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DAVID HAMMONS

 

°1943, Springfield, United States
lives and works in New York, United States

 

David Hammons participated at Coup de Ville 2010. This text was published in the catalogue.

 

American David Hammons is an artist, musician and magician. In his visual work, he starts from his ethnic black background, thoroughly questioning art and its institution. Hammons uses everyday materials for his stagings, improvising them together. This encourages onlookers to improvise a meaning for themselves.

 

The installation Chasing the Blue Train consists of a series of grand pianos, some piles of coal and a small steam locomotive that rides the rails through this 'landscape'. Hammons uses the pianos to refer to blues and jazz music, which may be seen as typical characteristics of black culture. The coals not only provide fuel for the locomotive, but 'coal' was also used as a term of abuse for Afro-Americans. The Great Depression occurred during the harsh living conditions in the 1920s and 1930s. Many black people were forced to travel from city to city by train looking for work in the coal mines. They were - symbolically - chasing their fortune, which explains the title Chasing the Blue Train. The circumstances under which they travelled were the opposite of the comfortable travelling accommodation of the Train bleu, which took the European bourgeois and nobility to resorts such as Cannes and Nice.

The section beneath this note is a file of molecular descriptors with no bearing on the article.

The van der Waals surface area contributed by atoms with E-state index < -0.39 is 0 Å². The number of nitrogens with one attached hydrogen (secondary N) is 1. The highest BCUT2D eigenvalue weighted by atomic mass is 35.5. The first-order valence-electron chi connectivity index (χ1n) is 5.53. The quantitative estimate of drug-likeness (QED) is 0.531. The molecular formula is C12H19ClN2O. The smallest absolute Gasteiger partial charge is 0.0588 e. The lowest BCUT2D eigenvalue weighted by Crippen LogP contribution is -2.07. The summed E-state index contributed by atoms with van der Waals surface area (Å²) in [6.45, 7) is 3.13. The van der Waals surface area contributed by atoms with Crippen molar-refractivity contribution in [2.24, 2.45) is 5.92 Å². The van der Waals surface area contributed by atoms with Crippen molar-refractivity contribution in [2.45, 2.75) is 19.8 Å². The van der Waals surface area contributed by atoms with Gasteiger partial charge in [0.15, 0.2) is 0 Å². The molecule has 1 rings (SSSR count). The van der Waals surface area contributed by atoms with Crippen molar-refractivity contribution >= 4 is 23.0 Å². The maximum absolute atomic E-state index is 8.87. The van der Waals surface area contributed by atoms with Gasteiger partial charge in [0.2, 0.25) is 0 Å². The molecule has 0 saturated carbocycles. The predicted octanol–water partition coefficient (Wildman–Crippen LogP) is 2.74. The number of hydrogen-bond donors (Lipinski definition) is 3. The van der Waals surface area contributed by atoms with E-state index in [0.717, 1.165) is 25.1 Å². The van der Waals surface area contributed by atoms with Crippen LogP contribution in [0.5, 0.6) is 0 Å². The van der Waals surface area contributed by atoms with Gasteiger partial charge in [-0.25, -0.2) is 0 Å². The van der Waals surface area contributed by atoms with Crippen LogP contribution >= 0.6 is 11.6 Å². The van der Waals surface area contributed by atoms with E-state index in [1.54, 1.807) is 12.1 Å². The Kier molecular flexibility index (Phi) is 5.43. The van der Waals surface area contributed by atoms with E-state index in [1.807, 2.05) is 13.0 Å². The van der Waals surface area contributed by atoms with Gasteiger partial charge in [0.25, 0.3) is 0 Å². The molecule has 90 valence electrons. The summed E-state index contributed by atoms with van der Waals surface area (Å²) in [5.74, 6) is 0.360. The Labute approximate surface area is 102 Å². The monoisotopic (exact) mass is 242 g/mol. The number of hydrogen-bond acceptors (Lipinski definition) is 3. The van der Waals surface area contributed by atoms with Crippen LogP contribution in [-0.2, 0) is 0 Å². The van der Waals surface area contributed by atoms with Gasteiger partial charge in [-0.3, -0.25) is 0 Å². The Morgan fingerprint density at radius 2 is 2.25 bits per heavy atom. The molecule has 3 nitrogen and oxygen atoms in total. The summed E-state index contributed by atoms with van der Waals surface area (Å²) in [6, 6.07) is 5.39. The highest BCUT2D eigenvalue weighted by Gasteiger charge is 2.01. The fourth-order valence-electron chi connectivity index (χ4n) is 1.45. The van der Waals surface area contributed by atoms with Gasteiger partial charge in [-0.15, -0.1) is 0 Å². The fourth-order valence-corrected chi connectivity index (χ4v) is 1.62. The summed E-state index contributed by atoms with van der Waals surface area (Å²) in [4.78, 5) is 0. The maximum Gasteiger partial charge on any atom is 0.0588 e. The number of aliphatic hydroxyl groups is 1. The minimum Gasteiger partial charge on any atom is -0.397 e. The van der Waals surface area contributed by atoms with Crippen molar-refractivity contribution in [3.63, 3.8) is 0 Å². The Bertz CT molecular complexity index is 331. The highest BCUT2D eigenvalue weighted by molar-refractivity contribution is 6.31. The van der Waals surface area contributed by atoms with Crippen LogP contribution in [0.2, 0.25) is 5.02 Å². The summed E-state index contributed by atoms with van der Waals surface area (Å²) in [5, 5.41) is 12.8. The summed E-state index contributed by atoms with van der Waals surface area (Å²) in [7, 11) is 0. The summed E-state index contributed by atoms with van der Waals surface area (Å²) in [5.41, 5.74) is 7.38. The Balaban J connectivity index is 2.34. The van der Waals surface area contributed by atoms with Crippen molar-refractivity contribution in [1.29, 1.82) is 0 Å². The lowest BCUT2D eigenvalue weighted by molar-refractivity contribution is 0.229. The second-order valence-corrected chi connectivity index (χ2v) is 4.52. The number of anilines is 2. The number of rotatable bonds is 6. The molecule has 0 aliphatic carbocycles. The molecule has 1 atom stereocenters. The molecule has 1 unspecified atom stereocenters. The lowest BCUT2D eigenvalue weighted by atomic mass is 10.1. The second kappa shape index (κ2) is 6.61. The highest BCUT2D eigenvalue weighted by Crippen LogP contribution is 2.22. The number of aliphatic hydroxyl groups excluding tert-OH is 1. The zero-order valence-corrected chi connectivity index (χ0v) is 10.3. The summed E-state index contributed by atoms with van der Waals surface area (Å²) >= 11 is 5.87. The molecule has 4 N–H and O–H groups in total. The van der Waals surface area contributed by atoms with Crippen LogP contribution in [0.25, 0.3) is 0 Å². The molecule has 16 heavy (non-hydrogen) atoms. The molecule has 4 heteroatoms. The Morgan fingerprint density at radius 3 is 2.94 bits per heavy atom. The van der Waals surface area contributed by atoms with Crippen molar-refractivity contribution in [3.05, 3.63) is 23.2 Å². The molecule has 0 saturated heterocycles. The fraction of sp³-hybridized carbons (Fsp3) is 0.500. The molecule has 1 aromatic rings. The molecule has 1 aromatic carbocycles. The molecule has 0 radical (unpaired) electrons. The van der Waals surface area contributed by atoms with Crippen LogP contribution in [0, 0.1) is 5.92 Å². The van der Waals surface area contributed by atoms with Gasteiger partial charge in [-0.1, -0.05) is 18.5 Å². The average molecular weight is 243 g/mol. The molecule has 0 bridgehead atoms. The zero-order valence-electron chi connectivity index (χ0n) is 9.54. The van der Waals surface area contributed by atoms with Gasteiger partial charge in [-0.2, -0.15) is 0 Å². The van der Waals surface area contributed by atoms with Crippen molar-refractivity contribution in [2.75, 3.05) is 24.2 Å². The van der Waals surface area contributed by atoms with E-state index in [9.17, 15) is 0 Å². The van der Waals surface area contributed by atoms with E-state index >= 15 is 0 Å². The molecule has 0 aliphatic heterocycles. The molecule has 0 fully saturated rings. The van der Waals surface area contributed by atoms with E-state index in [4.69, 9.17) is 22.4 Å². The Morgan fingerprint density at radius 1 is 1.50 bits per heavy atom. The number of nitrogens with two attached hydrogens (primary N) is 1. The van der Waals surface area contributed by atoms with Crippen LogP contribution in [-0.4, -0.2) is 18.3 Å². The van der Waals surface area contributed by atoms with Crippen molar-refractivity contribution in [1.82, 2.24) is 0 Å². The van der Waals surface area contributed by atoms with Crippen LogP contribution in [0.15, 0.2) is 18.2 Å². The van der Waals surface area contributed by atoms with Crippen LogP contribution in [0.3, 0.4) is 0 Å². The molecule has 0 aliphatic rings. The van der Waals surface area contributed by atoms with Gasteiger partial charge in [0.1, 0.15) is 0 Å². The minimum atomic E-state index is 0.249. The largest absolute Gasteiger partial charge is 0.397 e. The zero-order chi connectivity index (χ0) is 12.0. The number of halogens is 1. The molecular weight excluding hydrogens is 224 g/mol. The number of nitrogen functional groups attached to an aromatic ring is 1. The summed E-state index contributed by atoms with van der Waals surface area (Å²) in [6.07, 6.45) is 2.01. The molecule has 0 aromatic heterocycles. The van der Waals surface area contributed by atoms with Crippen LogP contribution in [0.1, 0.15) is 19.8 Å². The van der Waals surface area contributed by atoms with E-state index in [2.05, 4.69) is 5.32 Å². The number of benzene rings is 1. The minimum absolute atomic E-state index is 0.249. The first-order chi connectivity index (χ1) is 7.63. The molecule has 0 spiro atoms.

Already before the major economic recession at the end of the 1920s, the Harlem Renaissance also appeared in the US. Blacks became conscious of their own identity, which resulted in a first cultural flowering. The words "Blue Train" also refer to John Coltrane's later record album of the same name (1957). This installation also features music by Coltrane and other jazz musicians. In this way, Hammons not only links different media with each other, but he also integrates cultural expressions of a particular social and economic context. In accordance with the original idea (and with the artist's consent) train rails were added to the piece. It is part of the S.M.A.K.'s collection in the Blegian city of Ghent.